Intro: Homemade 2X4 Six String Banjo
Essentially this is a piece of wood with an old drum head and some strings attached, it was under 30$ for me, and though it is not a finely crafted piece of art it does pay homage the original "banjos" which were made by slaves in early america with what was available (of course based several african instruments).
Step 1: Gathering Materials
You probably don't want to use an actual 2X4 (unless you're going the cut it vertically) Mine was 1 3/8" by 1 5/8", if you chose to buy or cut a piece of wood I recommended using a standard guitar width based on nut width (e.g. 1 1/2" for a classical guitar). The length of the wood is also important, to calculate your length you need to factor in your scale length (distance between nut and bridge, I used 25" which a fairly common for an acoustic guitar, "fender scale length is 25.5, "Gibson" is 24.75", and lots more- use what ever), your headstock length (the headstock is the end where the tuning pegs are, mine was to short at 4", so cut it long!), half the diameter of your drum head (you pace the bridge in the middle, meaning only half the head is encompassed in the scale length) and a tail (where your strings attach, mine was 3" and worked well). eg L=Sl+Hs+(Dh/2)+Tl using a scale length of 25" a headstock of 6" a drumhead with a diameter of 14" and a tail of 3" is L=25+6+(14/2)+3 giving a total length of 41".
Other than that you will need a drumhead, I had a fairly "Traditional' (I have know idea what word) drumhead that could be mounted easily, however any drumhead will work, you just may need to cut slots for it or cut the head it self.
For bridge, strings, nut and tuners I just bought the cheapest available, all the parts were guitar, except the banjo bridge. The stings are nylon so i don't break my instrument.
You also need a variety of screws, bolts, nuts, glues and other things that you may need to hold it together.
I used only hand tools for this project, nothing was specific to instrument making, and you may want to use different things depenting on the situation
You will need
At least one saw (preferably fine for small cuts)
chisels/wood carving tools (smaller is better!)
Lots of different grades of files
Tape mesure and ruler/square
A drill (and bits big enough for your tuners
Step 2: Primary Cuts and Mesuring
The best thing to start with is fitting the parts together (at least mounting the drumhead and defining your cuts).
You will want to cut out a cavity in your wood for the drumhead to resonate. The measure for this cavity you will begin by placing the end of your drumhead at the "end" of your tailpiece (see photos) you will the mark each side of the head (rounded profile), I then moved and inch inwards (away from the tailpiece on the end pointed towards it and away from the headstock on the headstock side), you can use whatever length distance you want- I strongly suggest recessing the grove where the rim of the drumhead sits, so you don't get stupid high action or strings that hit the edge of your drumhead. After that you can mount the drumhead.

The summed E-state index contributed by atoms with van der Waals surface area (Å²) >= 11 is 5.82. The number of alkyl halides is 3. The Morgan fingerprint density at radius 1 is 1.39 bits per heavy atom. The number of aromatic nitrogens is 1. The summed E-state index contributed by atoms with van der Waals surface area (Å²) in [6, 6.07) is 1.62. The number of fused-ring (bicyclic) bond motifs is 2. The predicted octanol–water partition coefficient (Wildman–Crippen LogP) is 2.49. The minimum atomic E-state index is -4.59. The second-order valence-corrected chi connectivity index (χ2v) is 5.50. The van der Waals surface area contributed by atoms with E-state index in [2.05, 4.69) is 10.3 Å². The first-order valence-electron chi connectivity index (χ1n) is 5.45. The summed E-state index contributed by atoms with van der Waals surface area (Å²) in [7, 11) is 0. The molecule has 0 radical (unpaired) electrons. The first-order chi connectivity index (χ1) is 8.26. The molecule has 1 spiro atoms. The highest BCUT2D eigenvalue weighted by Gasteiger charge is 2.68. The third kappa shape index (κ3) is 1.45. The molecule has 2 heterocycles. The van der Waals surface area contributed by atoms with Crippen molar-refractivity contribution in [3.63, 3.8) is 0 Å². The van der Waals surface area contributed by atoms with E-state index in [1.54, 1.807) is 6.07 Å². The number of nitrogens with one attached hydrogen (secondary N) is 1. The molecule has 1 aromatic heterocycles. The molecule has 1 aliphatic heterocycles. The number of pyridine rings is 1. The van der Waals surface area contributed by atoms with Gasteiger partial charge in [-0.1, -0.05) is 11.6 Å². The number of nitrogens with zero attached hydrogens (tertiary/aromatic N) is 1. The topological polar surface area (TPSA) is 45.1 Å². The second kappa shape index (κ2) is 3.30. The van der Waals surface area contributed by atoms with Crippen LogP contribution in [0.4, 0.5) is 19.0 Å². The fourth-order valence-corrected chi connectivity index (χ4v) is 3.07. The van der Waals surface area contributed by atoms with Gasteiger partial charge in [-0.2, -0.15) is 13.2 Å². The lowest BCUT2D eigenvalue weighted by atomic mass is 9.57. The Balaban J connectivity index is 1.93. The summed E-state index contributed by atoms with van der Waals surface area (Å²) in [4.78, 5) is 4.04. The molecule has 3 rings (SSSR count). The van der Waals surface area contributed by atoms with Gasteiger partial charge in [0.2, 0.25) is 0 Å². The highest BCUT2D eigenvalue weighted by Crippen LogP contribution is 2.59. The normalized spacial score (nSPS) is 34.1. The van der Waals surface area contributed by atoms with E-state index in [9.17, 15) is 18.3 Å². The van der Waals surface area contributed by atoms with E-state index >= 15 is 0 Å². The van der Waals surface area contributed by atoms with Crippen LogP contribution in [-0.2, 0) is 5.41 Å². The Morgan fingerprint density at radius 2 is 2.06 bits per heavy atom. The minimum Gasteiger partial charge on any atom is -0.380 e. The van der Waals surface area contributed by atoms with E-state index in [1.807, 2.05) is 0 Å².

Next you will want to mark for all your profiling/mounting/cutting. To start you can get a rough idea of your neck profile based on where your drumhead is and the nut marking (end of headstock), I shaped my neck into a V, for lack of ability/desire to cut all the wood, so I measured each side and left a narrow ridge in the middle. After marking the back of the neck you'll want to mark the depth, this is how far down you will cut ( I cut a straight diagonal line between my marks and the round the flat parts.
You can then cut for the nut, I chiseled out a small cavity for it to fit into the inward side is the "end" of the headstock. Note that this to be done based on measurements of the nut and should not be performed without it
Lastly I marked string spacing , this not is necessary if you are using a standard guitar dimension/nut (I had to cut my nut to new spacing).
Step 3: Shape Your Neck Profile
I order to make the banjo a little more playable I decided to give my neck a shape similar to what is used on real stringed instruments (well kinda). To begin you will need a to cut (or file) into your neck within your markings, straight in (on a diagonal). After leaving some sort of cavity you can place a saw in going straight up and down (length wise) your instrument and cut. You will likely need to remove the saw and redo this several, remember try to go maintain a straight line along your marking, the final shape will be achieved by filing. You should note to only do the middle section and the ends of your neck, those come at the end.